The Regional Aviation Association of Australia (RAAA) says while extended government financial support packages do help regional airlines, concerns about the future still remain at the backdrop of the pandemic.

Steven Campbell, CEO of RAAA tells Smart Aviation Asia Pacific the Federal Government’s Regional Airline Network Support (RANS) scheme has been extended till 31st December, which has benefited regional airlines.

“RANS is one of the main programs for regional airlines in which the government comes in to provide subsidies for operators flying domestic routes. This allows them to keep flights going, such as delivering COVID vaccines and transporting cargo,” he says.

Campbell says the Federal Government’s newly introduced scheme named Retaining Domestic Airline Capability (RDAC) also helps regional airlines to remain competitive.

“These programs have been really critical in keeping regional airlines afloat. Without it, some operators would have folded,” he says.

Campbell highlights that while these programs have provided much assistance, there are ongoing concerns on whether the schemes will continue beyond the dates set thus far.

“We are worried at this stage that there is no guarantee at the end of this year, hence we are still in discussions [with the government] to find out more,” he says.

On the bright side, Campbell says some non-scheduled charter operators, such as those serving the mining sector, have seen business pick up, and also gained business by filling the void left by scheduled commercial operators.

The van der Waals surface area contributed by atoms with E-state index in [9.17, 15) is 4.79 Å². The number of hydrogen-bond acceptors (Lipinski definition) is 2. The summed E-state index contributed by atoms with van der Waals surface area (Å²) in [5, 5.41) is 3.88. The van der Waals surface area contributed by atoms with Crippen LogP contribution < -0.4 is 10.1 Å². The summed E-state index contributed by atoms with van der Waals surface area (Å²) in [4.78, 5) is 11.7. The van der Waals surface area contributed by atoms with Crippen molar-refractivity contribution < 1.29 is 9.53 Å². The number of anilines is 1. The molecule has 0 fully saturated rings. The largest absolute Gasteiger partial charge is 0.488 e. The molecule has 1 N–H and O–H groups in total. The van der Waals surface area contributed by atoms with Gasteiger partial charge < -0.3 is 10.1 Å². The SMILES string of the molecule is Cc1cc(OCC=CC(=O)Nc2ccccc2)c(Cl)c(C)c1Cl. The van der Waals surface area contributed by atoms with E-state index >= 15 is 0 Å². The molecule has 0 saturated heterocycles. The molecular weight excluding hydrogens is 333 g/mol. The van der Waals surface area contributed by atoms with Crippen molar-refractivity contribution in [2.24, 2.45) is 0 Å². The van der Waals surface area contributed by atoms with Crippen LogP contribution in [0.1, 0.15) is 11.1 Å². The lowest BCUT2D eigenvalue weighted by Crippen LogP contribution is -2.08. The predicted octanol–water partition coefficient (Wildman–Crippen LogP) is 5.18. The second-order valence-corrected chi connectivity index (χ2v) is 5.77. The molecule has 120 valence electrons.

He adds, however, that there are other charter operators that are continuing to experience tough trading conditions, such as those in New South Wales that have been subject to a state lockdown. 

“There is definitely disparity among the airlines, some are doing well and do not require help, others seem to have fallen through the cracks,” he elaborates.

He also says restrictions on international air travel have adversely affected Australia’s flying schools as they are unable to receive overseas students. 

“The flying schools were doing well before the pandemic, but now they are worried if the [student] pilots will be able to come back. We are hoping that the government will have a pathway for them to do so,” he says.

Campbell says if foreign student pilots are unable to come to Australia, they will go elsewhere for training, namely Europe, Canada or the US.  

The Australian government this week extended aviation support for international airlines until 31 March, channeling an additional A$184 million (US $134 million) to the industry of which around A$120 million goes to Qantas Airways group and Virgin Australia and the rest largely to airports.

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